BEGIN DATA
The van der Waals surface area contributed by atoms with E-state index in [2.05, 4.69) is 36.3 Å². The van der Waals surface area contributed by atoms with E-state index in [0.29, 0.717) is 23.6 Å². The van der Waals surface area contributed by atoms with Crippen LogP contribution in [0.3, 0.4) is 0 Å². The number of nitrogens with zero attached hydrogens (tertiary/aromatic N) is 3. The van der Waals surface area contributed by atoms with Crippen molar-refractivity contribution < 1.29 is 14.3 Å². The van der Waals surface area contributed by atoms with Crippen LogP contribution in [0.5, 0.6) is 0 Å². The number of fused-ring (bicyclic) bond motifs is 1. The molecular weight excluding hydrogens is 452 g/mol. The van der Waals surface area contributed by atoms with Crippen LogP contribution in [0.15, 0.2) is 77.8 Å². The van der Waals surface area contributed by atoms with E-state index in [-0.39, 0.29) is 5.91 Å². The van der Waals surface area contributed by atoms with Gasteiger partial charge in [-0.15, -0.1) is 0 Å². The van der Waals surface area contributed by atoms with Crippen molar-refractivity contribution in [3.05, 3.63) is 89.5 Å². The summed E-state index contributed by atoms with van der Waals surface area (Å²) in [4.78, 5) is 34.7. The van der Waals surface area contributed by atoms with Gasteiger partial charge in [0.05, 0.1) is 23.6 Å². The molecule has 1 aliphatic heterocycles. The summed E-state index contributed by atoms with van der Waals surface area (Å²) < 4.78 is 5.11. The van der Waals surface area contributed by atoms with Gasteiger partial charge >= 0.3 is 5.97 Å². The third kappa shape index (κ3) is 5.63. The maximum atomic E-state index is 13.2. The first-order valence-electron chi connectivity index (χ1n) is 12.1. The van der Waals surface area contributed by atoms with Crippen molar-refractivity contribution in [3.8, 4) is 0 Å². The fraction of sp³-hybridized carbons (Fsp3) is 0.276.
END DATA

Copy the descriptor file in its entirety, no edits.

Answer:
The van der Waals surface area contributed by atoms with E-state index in [2.05, 4.69) is 36.3 Å². The van der Waals surface area contributed by atoms with E-state index in [0.29, 0.717) is 23.6 Å². The van der Waals surface area contributed by atoms with Crippen LogP contribution in [0.3, 0.4) is 0 Å². The number of nitrogens with zero attached hydrogens (tertiary/aromatic N) is 3. The van der Waals surface area contributed by atoms with Crippen molar-refractivity contribution < 1.29 is 14.3 Å². The van der Waals surface area contributed by atoms with Crippen LogP contribution in [0.5, 0.6) is 0 Å². The number of fused-ring (bicyclic) bond motifs is 1. The molecular weight excluding hydrogens is 452 g/mol. The van der Waals surface area contributed by atoms with Crippen LogP contribution in [0.15, 0.2) is 77.8 Å². The van der Waals surface area contributed by atoms with E-state index in [-0.39, 0.29) is 5.91 Å². The van der Waals surface area contributed by atoms with Gasteiger partial charge in [-0.15, -0.1) is 0 Å². The van der Waals surface area contributed by atoms with Crippen molar-refractivity contribution in [3.05, 3.63) is 89.5 Å². The summed E-state index contributed by atoms with van der Waals surface area (Å²) in [4.78, 5) is 34.7. The van der Waals surface area contributed by atoms with Gasteiger partial charge in [0.05, 0.1) is 23.6 Å². The molecule has 1 aliphatic heterocycles. The summed E-state index contributed by atoms with van der Waals surface area (Å²) < 4.78 is 5.11. The van der Waals surface area contributed by atoms with Gasteiger partial charge >= 0.3 is 5.97 Å². The third kappa shape index (κ3) is 5.63. The maximum atomic E-state index is 13.2. The first-order valence-electron chi connectivity index (χ1n) is 12.1. The van der Waals surface area contributed by atoms with Crippen molar-refractivity contribution in [3.8, 4) is 0 Å². The fraction of sp³-hybridized carbons (Fsp3) is 0.276.